Queer Places:
Uppsala old cemetery, Villavägen 1B, 751 08 Uppsala, Sweden

https://upload.wikimedia.org/wikipedia/commons/4/4a/Pontus_Wikner.pngCarl Pontus Wikner (1837-1888) was a Swedish philosopher, associate professor of theoretical philosophy at Uppsala University and professor of philosophy in Oslo (then Kristiania). Wikner left his diaries to the Uppsala medical faculty, along with his ‘Psychological Confessions’ (1879), in which he defended the right of homosexuals to marry. The confessions were not to be published until after the death of his children. When he launched this message in a bottle, he could hardly have known how many other bottles would wash up on the distant shore: You, man, who read these lines, they are written to you by a brother who has suffered much. My thoughts are wrung from the deepest distress, yet still they try to find expression. O, that you could and would understand me! Some people are capable of deep, heartfelt, self-sacrificing love, yet the only possible object of their love is a person of their own sex. There are said to be such women, and I know that such men exist. I myself am such a man. These confessions contain a life of anguish.

Wikner was a poor and talented child from the Schartauan border regions between Dalsland and Bohuslän (in the present Munkedal municipality). Three and a half years old he learned to read. As a seven-year-old he threw himself into biblical history in German. And within a few more years, he saw him sit deeper in English and Latin grammar - all of his interest and largely on his own. In the summer of 1871 he married the childhood friend Ida Weinberg (1837-1910). They got two sons, Ernst and Hugo.

Wikner grew up in a dwelling at the Barracks in Foss's parish. There, the local community association has restored Pontus Wiknergården and uses it as a home town yard.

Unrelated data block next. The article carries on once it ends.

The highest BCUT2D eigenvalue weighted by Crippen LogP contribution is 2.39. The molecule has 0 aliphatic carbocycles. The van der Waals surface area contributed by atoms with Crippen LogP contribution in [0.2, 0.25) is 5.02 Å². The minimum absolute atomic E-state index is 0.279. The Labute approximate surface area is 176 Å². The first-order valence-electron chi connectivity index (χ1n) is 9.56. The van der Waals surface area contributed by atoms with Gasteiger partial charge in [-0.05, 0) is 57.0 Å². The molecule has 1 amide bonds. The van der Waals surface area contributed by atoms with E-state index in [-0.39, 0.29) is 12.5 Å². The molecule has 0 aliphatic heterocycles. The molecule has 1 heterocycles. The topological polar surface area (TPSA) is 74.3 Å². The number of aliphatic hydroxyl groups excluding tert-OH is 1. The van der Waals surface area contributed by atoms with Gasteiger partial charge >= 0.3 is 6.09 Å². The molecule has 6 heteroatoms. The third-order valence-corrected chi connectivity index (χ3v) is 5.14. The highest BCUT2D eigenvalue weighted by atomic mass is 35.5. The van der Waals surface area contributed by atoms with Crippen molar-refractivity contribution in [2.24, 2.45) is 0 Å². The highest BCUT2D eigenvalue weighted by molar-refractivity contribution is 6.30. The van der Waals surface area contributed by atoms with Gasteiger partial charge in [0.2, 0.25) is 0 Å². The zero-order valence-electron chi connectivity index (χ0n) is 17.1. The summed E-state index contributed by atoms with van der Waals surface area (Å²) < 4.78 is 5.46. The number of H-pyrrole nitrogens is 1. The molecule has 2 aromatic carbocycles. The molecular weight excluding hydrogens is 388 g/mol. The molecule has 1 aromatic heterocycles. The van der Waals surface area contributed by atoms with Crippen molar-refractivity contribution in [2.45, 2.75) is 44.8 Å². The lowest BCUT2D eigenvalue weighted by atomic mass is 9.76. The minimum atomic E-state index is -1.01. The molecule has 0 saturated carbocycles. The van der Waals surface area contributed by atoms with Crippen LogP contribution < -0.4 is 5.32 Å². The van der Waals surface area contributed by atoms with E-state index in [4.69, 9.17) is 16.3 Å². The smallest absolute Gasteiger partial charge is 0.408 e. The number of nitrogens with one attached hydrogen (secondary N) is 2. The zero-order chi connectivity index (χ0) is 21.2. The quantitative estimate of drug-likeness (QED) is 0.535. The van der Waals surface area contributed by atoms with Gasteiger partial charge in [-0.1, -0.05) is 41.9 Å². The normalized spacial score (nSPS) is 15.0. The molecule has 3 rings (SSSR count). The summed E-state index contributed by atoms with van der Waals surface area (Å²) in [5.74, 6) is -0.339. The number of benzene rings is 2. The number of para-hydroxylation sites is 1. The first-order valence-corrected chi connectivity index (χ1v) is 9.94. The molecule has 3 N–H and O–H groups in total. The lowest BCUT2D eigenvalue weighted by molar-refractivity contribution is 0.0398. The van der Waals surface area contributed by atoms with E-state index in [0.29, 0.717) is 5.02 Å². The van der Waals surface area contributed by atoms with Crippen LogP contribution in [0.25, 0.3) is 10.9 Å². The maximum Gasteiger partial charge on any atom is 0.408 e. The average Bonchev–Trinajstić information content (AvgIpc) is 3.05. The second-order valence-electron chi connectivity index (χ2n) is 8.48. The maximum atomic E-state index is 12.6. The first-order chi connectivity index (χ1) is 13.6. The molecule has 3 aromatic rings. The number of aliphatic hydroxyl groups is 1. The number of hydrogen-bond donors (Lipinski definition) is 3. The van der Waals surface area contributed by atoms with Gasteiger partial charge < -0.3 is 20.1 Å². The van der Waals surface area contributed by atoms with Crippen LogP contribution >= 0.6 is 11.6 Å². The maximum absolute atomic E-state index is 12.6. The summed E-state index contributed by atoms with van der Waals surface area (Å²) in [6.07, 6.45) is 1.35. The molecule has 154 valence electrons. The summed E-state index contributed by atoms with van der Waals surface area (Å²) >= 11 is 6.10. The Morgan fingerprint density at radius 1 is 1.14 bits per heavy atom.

Towards the end of his life, Wikner wrote that he suffered from four chronic disorders. One of them - a heart too big - he mention with a certain pride. He died in 1888, just before he was about to reach fifty.

Pontus Wikner is buried at Uppsala's old cemetery (Villavägen 1B, 751 08 Uppsala). In 1902, a monument was unveiled to his honor. A speech was held by JA Eklund , later bishop in Karlstad's diocese.

Wikner was, as a philosopher, influenced by Christopher Jacob Boström, but made his own independent view, both in scholarly writings and partly in more popular, rare well-written works. Among these, a series of philosophical and religious lectures, such as the Cultural Sacrifice, the Narcissus Story, and some historical novels influenced by Rydberg's style art, distinguished by the philosophy of thought, form beauty and a warm religious spirit.

Wikner was one of the members of the so-called Unnamed Society.

In Pontus Wikner, Swedish gay movement has seen an early role model. His private notes and diaries were compiled into the work “Psykologiska självbekännelser” (Psychological Self-Confessions) which came out posthumously in 1971, after his closest relatives (wife and sons) had died. In these diaries, he writes frankly about his homosexuality and presents thoughts about gay marriage.

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